Organic Manifesto by Maria Rodale: Given that Maria Rodale comes from a famous family of highly successful organic farmering advocates, you would only expect her to be biased in favor or organic food. But Organic Manifesto is much more than an opinion piece — this slim book is packed cover to cover with concrete scientific data to support Rodale’s well-reasoned arguments on the superior sustainability of organic agriculture, and the superior health benefits of organic food.
EXTRA CREDIT: The Botany of Desire, by Michael Pollan: If you’ve already read Pollan’s more famous books, The Omnivore’s Dilemma and In Defense of Food, then check out an older, less well-known book of Pollan’s, The Botany of Desire. In it, Pollan explores in great depth and detail humanity’s relationship with domesticated plants. While The Botany of Desire was not written as a treatise on sustainable eating, the seeds of Pollan’s later work on food policy are present within two fascinating food-related sections. In a section on apples, Pollan deftly examines industrialized agriculture’s negative effects on biodiversity and local food cultures, and in a section on the humble potato, he exposes the dangers of monoculture, and offers the reader an inside look at agriculture giant Monsanto’s haphazard, unpredictable, unexpectedly violent process for creating genetically engineered foods.
Sustainable Eating: Walk the Walk
The books listed above all explain the myriad problems inherent in the industrialized world’s food system. But what can each of us, as individuals, do in our own lives to make more sustainable food choices? The following mix of memoirs and how-to-guides are written by food activists who have personally tried to put their passion for sustainable food into practice by changing their own lifestyles and eating habits. Both sustainable food newbies and seasoned sustainavores will find great ideas in these books on how we as individuals can improve the sustainability of our own daily diets.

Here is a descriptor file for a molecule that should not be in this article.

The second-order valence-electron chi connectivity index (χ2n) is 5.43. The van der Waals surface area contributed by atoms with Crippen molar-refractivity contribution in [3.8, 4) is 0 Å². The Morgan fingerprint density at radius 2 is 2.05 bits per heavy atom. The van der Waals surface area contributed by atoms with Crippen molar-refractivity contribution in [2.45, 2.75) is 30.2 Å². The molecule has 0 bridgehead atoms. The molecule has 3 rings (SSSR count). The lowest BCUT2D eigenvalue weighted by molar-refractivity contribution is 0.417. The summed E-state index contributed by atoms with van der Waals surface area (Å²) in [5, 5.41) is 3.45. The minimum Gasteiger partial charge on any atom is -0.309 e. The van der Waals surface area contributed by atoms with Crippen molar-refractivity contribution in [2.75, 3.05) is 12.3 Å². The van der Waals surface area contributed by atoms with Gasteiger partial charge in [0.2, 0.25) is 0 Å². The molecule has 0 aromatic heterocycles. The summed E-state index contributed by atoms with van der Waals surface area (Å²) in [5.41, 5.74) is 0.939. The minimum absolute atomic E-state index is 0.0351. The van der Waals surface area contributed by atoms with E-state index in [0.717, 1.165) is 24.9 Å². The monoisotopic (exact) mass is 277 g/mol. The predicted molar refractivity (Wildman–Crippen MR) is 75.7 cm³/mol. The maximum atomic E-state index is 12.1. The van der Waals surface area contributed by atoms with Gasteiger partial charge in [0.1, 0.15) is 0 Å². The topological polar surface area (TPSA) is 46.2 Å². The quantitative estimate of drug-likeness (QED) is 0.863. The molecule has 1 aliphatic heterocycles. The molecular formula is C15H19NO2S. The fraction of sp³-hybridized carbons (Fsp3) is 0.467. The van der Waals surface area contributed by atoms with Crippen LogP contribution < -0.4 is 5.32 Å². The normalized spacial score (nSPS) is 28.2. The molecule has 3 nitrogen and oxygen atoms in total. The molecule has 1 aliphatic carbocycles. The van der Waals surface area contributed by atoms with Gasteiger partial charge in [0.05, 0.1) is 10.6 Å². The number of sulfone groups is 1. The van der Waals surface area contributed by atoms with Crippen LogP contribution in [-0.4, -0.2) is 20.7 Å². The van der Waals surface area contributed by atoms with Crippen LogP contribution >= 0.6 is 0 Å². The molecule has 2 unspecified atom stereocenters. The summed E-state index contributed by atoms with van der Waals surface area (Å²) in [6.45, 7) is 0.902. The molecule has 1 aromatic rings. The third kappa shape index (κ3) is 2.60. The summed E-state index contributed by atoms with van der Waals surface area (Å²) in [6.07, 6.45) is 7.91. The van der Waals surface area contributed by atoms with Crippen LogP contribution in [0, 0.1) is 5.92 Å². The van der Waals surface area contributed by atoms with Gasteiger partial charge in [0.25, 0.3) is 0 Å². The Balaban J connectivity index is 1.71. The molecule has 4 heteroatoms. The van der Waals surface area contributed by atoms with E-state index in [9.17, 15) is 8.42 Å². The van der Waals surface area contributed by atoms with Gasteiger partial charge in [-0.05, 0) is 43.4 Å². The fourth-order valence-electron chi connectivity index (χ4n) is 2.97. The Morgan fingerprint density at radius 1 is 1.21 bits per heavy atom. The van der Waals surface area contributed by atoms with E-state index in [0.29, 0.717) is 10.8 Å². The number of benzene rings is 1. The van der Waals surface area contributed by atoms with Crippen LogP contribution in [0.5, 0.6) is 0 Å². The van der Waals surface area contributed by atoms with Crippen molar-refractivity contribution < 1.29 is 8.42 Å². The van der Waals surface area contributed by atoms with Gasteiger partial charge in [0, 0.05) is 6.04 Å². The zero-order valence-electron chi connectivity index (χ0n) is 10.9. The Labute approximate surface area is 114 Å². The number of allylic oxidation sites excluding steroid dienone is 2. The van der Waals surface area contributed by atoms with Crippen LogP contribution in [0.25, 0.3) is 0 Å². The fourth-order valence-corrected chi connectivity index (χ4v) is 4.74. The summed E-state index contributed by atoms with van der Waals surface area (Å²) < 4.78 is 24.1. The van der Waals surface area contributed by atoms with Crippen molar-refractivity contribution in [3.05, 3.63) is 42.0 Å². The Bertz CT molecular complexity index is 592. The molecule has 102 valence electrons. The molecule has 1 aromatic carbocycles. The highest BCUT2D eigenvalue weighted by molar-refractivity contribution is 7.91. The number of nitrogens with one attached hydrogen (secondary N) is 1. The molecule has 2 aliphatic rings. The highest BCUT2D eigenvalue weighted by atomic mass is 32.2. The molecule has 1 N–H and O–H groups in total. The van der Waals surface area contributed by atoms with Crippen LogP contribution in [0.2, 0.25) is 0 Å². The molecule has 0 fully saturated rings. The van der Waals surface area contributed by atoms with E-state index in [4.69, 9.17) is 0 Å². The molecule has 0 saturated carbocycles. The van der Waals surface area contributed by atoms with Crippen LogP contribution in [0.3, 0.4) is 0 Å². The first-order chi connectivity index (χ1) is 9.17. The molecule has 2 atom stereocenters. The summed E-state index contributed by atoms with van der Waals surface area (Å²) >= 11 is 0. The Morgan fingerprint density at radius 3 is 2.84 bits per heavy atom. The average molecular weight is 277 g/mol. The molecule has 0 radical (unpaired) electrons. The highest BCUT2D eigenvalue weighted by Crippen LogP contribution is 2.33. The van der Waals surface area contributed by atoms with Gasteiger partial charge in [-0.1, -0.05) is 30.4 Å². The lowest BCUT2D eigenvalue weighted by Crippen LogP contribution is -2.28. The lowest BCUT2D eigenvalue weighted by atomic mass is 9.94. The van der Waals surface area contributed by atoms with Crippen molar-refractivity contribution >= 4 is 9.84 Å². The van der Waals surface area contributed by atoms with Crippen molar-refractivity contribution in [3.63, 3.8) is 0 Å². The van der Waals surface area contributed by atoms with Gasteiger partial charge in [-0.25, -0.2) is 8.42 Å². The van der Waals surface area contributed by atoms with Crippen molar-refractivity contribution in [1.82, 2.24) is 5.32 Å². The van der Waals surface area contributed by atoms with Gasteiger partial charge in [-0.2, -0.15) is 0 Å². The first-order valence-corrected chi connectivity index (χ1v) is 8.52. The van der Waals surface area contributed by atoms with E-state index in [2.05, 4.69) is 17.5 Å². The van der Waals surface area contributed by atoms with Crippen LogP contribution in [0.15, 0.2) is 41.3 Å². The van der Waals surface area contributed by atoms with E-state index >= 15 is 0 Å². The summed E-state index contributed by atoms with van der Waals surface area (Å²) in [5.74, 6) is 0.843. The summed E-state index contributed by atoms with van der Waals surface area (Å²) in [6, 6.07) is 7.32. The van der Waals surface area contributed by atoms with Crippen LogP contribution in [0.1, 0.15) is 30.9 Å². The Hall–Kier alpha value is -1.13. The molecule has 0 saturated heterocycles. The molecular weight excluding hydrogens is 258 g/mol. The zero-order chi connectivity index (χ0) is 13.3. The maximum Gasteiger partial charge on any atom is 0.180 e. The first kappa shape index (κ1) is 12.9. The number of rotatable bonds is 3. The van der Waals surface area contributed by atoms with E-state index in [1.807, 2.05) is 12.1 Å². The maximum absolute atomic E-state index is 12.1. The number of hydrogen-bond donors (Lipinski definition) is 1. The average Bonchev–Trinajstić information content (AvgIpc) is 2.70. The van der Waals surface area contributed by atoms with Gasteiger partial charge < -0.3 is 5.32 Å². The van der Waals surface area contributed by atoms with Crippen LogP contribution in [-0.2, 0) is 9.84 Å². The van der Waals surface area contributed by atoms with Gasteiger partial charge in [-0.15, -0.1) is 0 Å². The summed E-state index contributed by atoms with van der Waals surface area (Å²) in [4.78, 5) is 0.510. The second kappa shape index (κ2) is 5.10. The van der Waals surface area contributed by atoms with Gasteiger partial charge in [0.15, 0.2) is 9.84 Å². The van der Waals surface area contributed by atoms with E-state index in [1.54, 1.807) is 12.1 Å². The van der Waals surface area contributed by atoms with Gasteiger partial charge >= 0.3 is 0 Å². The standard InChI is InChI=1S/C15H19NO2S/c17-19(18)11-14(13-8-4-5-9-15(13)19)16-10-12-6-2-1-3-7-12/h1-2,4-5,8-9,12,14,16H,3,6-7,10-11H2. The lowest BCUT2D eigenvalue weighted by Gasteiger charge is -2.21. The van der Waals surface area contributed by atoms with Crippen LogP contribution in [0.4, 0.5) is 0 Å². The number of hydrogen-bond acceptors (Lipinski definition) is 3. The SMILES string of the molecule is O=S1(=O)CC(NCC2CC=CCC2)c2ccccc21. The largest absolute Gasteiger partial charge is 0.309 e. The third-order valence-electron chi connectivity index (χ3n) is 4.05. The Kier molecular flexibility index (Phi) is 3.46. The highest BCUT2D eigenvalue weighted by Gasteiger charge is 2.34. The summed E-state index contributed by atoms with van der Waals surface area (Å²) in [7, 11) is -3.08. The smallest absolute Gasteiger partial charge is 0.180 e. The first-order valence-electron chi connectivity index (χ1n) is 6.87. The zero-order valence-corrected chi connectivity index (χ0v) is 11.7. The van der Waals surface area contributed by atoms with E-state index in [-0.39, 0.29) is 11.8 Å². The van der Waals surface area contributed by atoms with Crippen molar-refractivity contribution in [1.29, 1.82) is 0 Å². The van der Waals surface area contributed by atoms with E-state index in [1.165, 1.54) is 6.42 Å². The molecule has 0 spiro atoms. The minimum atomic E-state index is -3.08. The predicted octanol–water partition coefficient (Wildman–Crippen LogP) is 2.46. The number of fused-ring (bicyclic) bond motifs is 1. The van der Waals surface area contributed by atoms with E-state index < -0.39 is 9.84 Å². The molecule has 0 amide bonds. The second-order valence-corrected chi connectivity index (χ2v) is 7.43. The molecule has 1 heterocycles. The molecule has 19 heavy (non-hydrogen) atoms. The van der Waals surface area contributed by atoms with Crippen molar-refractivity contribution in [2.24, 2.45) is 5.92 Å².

Animal, Vegetable, Miracle by Barbara Kingsolver: If you read only one book, ever, about the locavore movement, make it this one. In Animal, Vegetable, Miracle, famed novelist and nonfiction author Barbara Kingsolver records her family’s experimental year of trying to follow a strict locavore lifestyle. Determined to improve the sustainability of her diet, Kingsolver moves to a small farm and tries for one year to grow much of her own produce and meat, while purchasing other staples as locally and seasonably as possible. In the course of the project she discovers how to make her own cheese, figures out how to throw a dinner party using only seasonal food, learns perhaps more than she wanted to about the sexual habits of turkeys, and takes spiritual guidance from an Amish farmer. It’s hands down the most gripping book I’ve ever read about a garden.